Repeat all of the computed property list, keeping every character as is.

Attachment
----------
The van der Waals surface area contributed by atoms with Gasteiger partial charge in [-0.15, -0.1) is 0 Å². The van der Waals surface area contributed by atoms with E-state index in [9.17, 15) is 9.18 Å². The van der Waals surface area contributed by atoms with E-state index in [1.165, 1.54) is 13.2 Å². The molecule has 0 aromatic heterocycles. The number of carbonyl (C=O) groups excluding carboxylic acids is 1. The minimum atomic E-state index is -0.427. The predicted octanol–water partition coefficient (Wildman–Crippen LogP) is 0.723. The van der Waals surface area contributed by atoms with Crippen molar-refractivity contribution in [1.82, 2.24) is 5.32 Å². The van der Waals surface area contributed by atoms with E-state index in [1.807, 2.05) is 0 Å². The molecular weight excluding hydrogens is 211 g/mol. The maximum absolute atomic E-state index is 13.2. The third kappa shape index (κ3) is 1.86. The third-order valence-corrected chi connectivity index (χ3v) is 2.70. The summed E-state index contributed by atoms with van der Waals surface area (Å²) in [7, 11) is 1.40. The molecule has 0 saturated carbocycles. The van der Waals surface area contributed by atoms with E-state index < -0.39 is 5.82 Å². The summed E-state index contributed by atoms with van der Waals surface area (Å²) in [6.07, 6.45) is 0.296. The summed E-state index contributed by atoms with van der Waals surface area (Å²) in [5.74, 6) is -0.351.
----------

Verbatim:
The van der Waals surface area contributed by atoms with Gasteiger partial charge in [-0.15, -0.1) is 0 Å². The van der Waals surface area contributed by atoms with E-state index in [9.17, 15) is 9.18 Å². The van der Waals surface area contributed by atoms with E-state index in [1.165, 1.54) is 13.2 Å². The molecule has 0 aromatic heterocycles. The number of carbonyl (C=O) groups excluding carboxylic acids is 1. The minimum atomic E-state index is -0.427. The predicted octanol–water partition coefficient (Wildman–Crippen LogP) is 0.723. The van der Waals surface area contributed by atoms with Crippen molar-refractivity contribution in [1.82, 2.24) is 5.32 Å². The van der Waals surface area contributed by atoms with E-state index in [1.807, 2.05) is 0 Å². The molecular weight excluding hydrogens is 211 g/mol. The maximum absolute atomic E-state index is 13.2. The third kappa shape index (κ3) is 1.86. The third-order valence-corrected chi connectivity index (χ3v) is 2.70. The summed E-state index contributed by atoms with van der Waals surface area (Å²) in [7, 11) is 1.40. The molecule has 0 saturated carbocycles. The van der Waals surface area contributed by atoms with E-state index < -0.39 is 5.82 Å². The summed E-state index contributed by atoms with van der Waals surface area (Å²) in [6.07, 6.45) is 0.296. The summed E-state index contributed by atoms with van der Waals surface area (Å²) in [5.74, 6) is -0.351.